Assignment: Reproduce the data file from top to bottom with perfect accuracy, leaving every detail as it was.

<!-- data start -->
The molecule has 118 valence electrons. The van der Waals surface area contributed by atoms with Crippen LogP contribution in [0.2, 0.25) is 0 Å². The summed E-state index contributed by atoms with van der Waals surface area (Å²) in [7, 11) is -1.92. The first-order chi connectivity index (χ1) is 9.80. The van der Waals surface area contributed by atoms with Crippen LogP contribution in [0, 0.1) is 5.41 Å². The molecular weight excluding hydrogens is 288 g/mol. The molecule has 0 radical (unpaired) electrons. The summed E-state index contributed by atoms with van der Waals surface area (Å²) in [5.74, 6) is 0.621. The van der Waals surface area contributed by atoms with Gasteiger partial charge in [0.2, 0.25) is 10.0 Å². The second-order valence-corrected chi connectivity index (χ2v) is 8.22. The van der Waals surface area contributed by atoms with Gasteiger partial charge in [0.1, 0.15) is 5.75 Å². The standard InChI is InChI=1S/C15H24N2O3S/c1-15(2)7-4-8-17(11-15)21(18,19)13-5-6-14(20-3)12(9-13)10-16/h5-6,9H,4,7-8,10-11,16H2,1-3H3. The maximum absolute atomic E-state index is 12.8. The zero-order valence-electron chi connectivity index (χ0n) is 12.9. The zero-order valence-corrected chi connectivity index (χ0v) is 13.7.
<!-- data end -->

The molecule has 118 valence electrons. The van der Waals surface area contributed by atoms with Crippen LogP contribution in [0.2, 0.25) is 0 Å². The summed E-state index contributed by atoms with van der Waals surface area (Å²) in [7, 11) is -1.92. The first-order chi connectivity index (χ1) is 9.80. The van der Waals surface area contributed by atoms with Crippen LogP contribution in [0, 0.1) is 5.41 Å². The molecular weight excluding hydrogens is 288 g/mol. The molecule has 0 radical (unpaired) electrons. The summed E-state index contributed by atoms with van der Waals surface area (Å²) in [5.74, 6) is 0.621. The van der Waals surface area contributed by atoms with Gasteiger partial charge in [0.2, 0.25) is 10.0 Å². The second-order valence-corrected chi connectivity index (χ2v) is 8.22. The van der Waals surface area contributed by atoms with Gasteiger partial charge in [0.1, 0.15) is 5.75 Å². The standard InChI is InChI=1S/C15H24N2O3S/c1-15(2)7-4-8-17(11-15)21(18,19)13-5-6-14(20-3)12(9-13)10-16/h5-6,9H,4,7-8,10-11,16H2,1-3H3. The maximum absolute atomic E-state index is 12.8. The zero-order valence-electron chi connectivity index (χ0n) is 12.9. The zero-order valence-corrected chi connectivity index (χ0v) is 13.7.